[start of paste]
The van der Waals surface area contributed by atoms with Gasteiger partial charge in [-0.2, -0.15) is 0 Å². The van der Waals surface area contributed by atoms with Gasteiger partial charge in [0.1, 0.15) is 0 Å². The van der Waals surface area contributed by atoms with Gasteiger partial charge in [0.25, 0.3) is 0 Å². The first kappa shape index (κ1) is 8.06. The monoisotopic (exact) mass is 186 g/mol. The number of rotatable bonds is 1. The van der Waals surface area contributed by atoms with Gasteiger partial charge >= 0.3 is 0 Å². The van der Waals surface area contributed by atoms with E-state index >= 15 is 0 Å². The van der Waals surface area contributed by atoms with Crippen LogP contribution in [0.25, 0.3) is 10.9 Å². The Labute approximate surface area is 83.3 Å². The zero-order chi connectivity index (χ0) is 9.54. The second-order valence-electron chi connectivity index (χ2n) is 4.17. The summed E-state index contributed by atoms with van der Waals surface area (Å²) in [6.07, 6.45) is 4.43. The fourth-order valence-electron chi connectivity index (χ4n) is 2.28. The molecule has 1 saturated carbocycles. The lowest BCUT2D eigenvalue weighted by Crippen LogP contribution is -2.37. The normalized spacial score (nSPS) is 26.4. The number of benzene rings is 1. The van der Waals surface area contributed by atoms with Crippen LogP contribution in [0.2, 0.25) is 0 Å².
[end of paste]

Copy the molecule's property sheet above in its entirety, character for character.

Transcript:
The van der Waals surface area contributed by atoms with Gasteiger partial charge in [-0.2, -0.15) is 0 Å². The van der Waals surface area contributed by atoms with Gasteiger partial charge in [0.1, 0.15) is 0 Å². The van der Waals surface area contributed by atoms with Gasteiger partial charge in [0.25, 0.3) is 0 Å². The first kappa shape index (κ1) is 8.06. The monoisotopic (exact) mass is 186 g/mol. The number of rotatable bonds is 1. The van der Waals surface area contributed by atoms with Gasteiger partial charge >= 0.3 is 0 Å². The van der Waals surface area contributed by atoms with E-state index >= 15 is 0 Å². The van der Waals surface area contributed by atoms with Crippen LogP contribution in [0.25, 0.3) is 10.9 Å². The Labute approximate surface area is 83.3 Å². The zero-order chi connectivity index (χ0) is 9.54. The second-order valence-electron chi connectivity index (χ2n) is 4.17. The summed E-state index contributed by atoms with van der Waals surface area (Å²) in [6.07, 6.45) is 4.43. The fourth-order valence-electron chi connectivity index (χ4n) is 2.28. The molecule has 1 saturated carbocycles. The lowest BCUT2D eigenvalue weighted by Crippen LogP contribution is -2.37. The normalized spacial score (nSPS) is 26.4. The number of benzene rings is 1. The van der Waals surface area contributed by atoms with Crippen LogP contribution in [0.2, 0.25) is 0 Å².